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Hydrology and Earth System Sciences An interactive open-access journal of the European Geosciences Union
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Volume 5, issue 3
Hydrol. Earth Syst. Sci., 5, 529–542, 2001
https://doi.org/10.5194/hess-5-529-2001
© Author(s) 2001. This work is licensed under
the Creative Commons Attribution-NonCommercial-ShareAlike 2.5 License.

Special issue: Assessment of recovery of European surface waters from...

Hydrol. Earth Syst. Sci., 5, 529–542, 2001
https://doi.org/10.5194/hess-5-529-2001
© Author(s) 2001. This work is licensed under
the Creative Commons Attribution-NonCommercial-ShareAlike 2.5 License.

  30 Sep 2001

30 Sep 2001

An Assessment of the potential impact of the Gothenburg Protocol on surface water chemistry using the dynamic MAGIC model at acid sensitive sites in the UK

A. Jenkins and J. M. Cullen A. Jenkins and J. M. Cullen
  • Centre for Ecology and Hydrology, Wallingford, OX10 8BB, UK
  • Email for corresponding author:jinx@ceh.ac.uk

Abstract. The MAGIC model has been systematically calibrated to 12 sites in the UK, which form part of the UK Acid Waters Monitoring Network, using best available data. The model successfully simulates observed changes in major ions and acid neutralising capacity over the period 1988 to 2000. Predictions for the future are made assuming no further emission reductions from present day (constant deposition at current level) compared to reduced sulphur and nitrogen emission agreed under the Gothenburg Protocol (reduced sulphur dioxide emission by c.80%, nitrogen oxides by c.45% and ammonia by 20% by 2010). In addition, uncertainty in our understanding of future nitrogen dynamics is assessed using "best" and "worst" cases of nitrogen leaching in the model. The results clearly indicate the need to achieve further emission reductions in sulphur and nitrogen beyond present day levels to prevent continued surface water acidification. The predictions further indicate that if the emission reductions agreed under the Gothenburg Protocol are achieved by 2010 this will promote a recovery in acid neutralising capacity by 2020 at all sites. Differences between "best" and "worst" case nitrate leaching are relatively small, emphasising the need to achieve the sulphur reductions in the shorter term. In the longer term, beyond 2020, increased nitrogen leaching under the "worst case" leading to further acidification is likely indicating a need for further reduction of nitrogen emissions.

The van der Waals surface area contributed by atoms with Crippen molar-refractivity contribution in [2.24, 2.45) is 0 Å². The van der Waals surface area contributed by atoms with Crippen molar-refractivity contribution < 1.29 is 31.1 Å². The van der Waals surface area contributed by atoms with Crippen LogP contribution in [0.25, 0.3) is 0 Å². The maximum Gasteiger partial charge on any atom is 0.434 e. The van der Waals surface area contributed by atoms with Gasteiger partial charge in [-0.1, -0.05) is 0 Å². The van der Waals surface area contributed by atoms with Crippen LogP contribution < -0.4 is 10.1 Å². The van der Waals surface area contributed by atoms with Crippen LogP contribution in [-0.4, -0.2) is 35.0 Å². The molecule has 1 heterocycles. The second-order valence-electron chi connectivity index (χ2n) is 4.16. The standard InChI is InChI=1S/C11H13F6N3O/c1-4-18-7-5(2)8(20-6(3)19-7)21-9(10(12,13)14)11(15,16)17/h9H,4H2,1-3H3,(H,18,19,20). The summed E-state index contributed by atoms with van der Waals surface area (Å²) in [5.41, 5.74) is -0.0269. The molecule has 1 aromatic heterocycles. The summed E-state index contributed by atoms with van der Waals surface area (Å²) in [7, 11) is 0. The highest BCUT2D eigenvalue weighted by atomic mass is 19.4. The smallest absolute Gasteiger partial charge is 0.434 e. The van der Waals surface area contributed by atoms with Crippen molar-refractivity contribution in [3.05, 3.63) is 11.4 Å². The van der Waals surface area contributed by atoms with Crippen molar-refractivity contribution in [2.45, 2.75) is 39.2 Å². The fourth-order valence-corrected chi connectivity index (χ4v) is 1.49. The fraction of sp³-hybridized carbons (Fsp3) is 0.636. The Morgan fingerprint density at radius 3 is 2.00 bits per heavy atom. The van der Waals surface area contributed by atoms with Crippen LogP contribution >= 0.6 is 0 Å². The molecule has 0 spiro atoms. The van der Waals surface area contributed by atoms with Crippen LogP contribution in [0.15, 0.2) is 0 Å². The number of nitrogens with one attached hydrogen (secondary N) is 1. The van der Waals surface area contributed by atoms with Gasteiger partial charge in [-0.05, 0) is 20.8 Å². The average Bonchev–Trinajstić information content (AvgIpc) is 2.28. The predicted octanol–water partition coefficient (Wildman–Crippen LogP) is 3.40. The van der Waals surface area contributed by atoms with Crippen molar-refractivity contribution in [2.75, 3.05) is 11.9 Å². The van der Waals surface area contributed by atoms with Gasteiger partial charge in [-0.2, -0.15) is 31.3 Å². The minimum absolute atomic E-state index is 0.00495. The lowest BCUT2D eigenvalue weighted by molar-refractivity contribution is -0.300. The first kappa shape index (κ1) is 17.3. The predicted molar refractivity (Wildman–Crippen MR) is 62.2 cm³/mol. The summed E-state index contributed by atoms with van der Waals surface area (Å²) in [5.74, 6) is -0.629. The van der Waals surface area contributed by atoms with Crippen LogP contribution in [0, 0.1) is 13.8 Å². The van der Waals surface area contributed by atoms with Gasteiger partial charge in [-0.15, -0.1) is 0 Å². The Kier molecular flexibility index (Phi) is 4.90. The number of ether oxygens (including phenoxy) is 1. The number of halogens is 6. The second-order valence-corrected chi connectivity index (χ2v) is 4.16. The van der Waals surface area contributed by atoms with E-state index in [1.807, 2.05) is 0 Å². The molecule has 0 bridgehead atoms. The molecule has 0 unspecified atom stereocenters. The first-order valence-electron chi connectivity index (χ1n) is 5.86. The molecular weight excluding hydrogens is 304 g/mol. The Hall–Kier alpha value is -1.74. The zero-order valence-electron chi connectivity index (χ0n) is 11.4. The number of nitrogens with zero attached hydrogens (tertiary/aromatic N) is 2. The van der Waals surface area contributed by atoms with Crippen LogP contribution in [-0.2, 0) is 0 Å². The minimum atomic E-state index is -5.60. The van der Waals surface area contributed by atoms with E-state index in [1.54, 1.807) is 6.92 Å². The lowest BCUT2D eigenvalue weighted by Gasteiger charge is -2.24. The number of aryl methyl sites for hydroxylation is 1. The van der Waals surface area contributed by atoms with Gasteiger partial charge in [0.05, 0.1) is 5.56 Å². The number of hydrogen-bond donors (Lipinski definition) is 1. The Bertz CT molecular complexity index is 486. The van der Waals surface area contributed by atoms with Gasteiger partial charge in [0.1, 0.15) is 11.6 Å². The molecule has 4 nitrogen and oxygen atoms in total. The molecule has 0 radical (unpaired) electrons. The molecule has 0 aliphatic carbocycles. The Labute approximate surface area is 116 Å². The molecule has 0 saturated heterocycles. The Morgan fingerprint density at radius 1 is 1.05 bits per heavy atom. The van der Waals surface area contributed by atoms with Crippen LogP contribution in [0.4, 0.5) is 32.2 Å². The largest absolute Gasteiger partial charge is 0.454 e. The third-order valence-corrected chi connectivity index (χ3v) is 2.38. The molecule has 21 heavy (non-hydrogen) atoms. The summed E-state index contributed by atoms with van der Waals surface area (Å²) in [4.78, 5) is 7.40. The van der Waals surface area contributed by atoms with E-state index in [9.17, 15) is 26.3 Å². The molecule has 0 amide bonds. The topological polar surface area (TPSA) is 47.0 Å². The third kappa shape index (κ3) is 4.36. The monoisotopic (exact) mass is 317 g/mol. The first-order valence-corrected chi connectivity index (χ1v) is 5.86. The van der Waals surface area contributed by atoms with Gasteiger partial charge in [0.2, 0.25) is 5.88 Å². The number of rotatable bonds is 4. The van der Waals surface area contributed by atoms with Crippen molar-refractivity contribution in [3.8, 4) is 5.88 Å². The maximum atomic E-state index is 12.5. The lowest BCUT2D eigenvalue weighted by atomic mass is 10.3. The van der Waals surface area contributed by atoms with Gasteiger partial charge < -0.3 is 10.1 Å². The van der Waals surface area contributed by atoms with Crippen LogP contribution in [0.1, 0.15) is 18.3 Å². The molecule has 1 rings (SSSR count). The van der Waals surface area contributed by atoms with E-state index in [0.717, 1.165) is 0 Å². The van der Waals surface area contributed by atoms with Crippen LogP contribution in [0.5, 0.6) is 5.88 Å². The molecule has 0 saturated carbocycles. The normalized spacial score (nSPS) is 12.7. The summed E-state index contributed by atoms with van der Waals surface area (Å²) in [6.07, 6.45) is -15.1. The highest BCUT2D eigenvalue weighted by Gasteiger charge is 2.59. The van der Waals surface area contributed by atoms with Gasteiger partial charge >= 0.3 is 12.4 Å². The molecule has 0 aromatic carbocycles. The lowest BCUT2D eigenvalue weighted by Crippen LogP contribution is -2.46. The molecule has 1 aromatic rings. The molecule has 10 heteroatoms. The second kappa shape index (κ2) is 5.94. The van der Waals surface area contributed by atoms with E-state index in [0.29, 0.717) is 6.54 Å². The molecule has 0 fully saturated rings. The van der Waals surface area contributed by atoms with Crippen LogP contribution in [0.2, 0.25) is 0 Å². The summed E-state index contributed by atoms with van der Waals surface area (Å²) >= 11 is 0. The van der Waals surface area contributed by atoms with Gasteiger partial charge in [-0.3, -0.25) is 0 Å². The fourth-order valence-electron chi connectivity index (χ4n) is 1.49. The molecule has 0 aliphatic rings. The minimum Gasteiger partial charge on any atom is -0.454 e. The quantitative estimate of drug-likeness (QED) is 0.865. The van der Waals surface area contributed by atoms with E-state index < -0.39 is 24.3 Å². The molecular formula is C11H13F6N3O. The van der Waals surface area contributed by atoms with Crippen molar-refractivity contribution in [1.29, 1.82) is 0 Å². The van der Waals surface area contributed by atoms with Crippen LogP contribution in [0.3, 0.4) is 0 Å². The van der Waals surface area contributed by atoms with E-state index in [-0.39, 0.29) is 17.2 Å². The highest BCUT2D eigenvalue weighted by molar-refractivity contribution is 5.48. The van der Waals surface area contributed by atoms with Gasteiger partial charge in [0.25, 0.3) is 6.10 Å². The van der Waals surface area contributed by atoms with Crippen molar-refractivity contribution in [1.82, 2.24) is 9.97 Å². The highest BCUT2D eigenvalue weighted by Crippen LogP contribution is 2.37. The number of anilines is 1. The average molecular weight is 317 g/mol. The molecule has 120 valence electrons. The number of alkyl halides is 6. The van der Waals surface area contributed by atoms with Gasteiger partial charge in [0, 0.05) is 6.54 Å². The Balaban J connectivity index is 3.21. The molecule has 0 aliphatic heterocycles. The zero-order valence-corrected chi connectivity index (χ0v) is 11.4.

Keywords: acidification, recovery, model, Gothenburg Protocol, nitrogen

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